Because of society’s growing dependency on social media, action must be taken to combat the risks associated. We must take steps to protect the world’s youth from social networking induced psychological disorders and online predators for their sake and for the future of humanity. Given there are numerous organizations and government agencies working tedious hours in attempt to stop online predators and cyber-crimes as well as hundreds, if not thousands, of campaigns and charities to end media-promoted body-shaming and dieting, we must begin limiting exposure to such content and risk by limiting time spent on social media as well as educating older generations on how to adequately monitor children’s social media use and demonstrate appropriate technology usage. Apple Inc. has recently introduced a feature programmed into its newest iPhone system that tracks and categorizes the time one spends using Apple devices. Despite a plethora of corporations being concerned with revenue loss as a result of reduced consumer screen time, Apple’s recent programming move has dubbed them a sort of crown-prince among the frontier of ethicality and corporate accountability within the realm of technology and social media. An article by The Independent specifies, “one important group affected by the changes are children. Apple allows the Screen Time feature to be controlled within families-- meaning parents can set more limits for their children” (Griffin). When used as a supplement to standard parental control programs (software that allows parents to block and monitor certain web page usage), the Screen Time feature allows parents to double down on their monitoring of their child’s technology use and further ensure that their children are not in harm’s way virtually. While this is a huge step in the right direction, it is essentially useless without proper implementation from parents. Highlighted by Cherry Rushin in an interview with IT Specialist Weldon Floyd for The Graham Leader, “one in four kids have a smart phone, but many parents do not know how to operate one…You cannot put a device in their hands that you cannot operate” (Rushin 3A). Parents must have fair access to technology classes and informative meetings in order to further protect the lives of their children. Without these critical steps of education and monitoring, social media will continue to invade and contaminate the once coveted roles of innocence and intellectual freedom within the lives of society’s young.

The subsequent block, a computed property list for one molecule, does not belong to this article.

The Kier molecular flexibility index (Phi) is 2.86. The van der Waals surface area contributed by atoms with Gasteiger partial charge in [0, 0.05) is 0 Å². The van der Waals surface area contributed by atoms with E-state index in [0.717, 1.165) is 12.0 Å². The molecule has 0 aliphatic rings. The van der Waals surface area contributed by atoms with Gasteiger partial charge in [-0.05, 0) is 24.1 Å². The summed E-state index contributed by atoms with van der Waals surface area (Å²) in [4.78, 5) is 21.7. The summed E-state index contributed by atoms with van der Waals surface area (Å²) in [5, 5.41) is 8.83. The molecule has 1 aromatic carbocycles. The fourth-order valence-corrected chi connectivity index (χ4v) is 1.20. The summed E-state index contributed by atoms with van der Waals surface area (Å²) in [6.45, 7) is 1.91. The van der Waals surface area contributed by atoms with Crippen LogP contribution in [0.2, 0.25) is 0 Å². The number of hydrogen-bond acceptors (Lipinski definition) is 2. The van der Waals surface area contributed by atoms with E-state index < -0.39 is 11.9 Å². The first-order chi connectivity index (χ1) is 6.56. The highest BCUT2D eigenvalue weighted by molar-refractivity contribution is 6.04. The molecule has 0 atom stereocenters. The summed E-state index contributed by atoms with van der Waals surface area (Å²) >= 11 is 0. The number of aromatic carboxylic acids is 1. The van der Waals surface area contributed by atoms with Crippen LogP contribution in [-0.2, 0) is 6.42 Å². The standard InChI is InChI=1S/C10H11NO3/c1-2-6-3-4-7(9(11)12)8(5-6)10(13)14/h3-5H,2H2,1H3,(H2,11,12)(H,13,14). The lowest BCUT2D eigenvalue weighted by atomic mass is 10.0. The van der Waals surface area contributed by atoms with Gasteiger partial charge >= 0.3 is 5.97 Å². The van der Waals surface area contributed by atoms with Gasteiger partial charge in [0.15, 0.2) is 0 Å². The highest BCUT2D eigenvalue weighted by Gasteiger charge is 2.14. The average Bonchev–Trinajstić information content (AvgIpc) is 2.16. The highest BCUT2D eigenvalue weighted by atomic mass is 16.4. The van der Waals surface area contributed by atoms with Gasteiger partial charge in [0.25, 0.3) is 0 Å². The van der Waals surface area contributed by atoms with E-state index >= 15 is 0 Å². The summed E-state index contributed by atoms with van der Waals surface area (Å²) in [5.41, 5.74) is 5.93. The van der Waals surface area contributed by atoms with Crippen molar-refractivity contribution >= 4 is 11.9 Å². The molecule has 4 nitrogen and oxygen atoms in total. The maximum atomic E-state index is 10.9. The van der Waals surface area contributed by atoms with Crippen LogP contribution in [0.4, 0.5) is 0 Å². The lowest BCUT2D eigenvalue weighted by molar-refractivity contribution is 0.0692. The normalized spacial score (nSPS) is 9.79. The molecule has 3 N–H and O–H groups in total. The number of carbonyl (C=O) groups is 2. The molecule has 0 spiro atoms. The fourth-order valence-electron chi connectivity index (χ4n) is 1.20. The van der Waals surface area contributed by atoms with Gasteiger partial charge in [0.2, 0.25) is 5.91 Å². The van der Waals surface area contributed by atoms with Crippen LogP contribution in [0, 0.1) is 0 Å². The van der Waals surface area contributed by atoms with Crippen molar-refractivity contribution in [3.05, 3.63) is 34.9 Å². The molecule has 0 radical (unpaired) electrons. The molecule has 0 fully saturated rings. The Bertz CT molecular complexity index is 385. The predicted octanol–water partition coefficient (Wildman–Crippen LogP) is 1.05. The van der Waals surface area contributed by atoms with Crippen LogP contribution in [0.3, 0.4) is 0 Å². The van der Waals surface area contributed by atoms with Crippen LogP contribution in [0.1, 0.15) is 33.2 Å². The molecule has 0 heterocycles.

Despite its conveniences, social media is quickly sinking its teeth into the necks of children and adolescents. The upward trend of technological literacy and corporate advocacy for monitored and limited screen time must continue in order to preserve the sponge-like minds of the world’s youth. The Internet is Big Pharma, and social media is but a new drug to which the side-effects are not entirely known. Awareness is growing exponentially around the social networking associated psychological risks and physical safety threats to minors, and it is time we must ask ourselves as members of society, is it all really worth it?
Bering, Jesse. "Web of Dispair." Psychology Today (2018): 82-88.
Bert, Fabrizio, et al. "Risks and Threats of Social Media Websites: Twitter and the Proana Movement." Cyberpsychology, Behavior, and Social Networking 19.4 (2016): 233-235.
FBI: FEDERAL BUREAU OF INVESTIGATION: FBI: FEDERAL BUREAU OF INVESTIGATION. US Dept of Justice, 2018. Web. 12 December 2018.
Griffin, Andrew. iOS12: New iPhone Update's Screen Time Feature Horrifies People As They Discover What They Do On Their Phones. 24 September 2018. https://www.independent.co.uk/life-style/gadgets-and-tech/news/ios-12-screen-timeiphone-update-latest-ipad-download-apple-a8553146.html
Kocturk, Nilufer and Fadime Yuksel. "A Modern Danger for Adolescents: From Online Flirtation to Sexual Abuse." Dusunen Adam: The Journal of Psychiatry and Neurological Sciences 31 (2018): 294-300.
Rushin, Cherry. "Program Teaches Internet Safety To Parents." The Graham Leader 137.71 (2013): 1A-3A.
Sharp, David. "Teens Wary of Social Media after Maine Homicide". Associated Press. 30 May 2013: n.p. EBSCO Host. Shasta College, Redding CA: The Associated Press. Web. 13 Dec. 2018.
Smith, Peter K, et al. "Cyberbullying: Its Nature and Impact in Secondary School Pupils." Goldsmith College, 2008. https://onlinelibrary.wiley.com/doi/full/10.1111/j.1469-7610.2007.01846.x
Turban, Jack. "Young, Gay, and Vulnerable Online." The New York Times. 14 June 2018.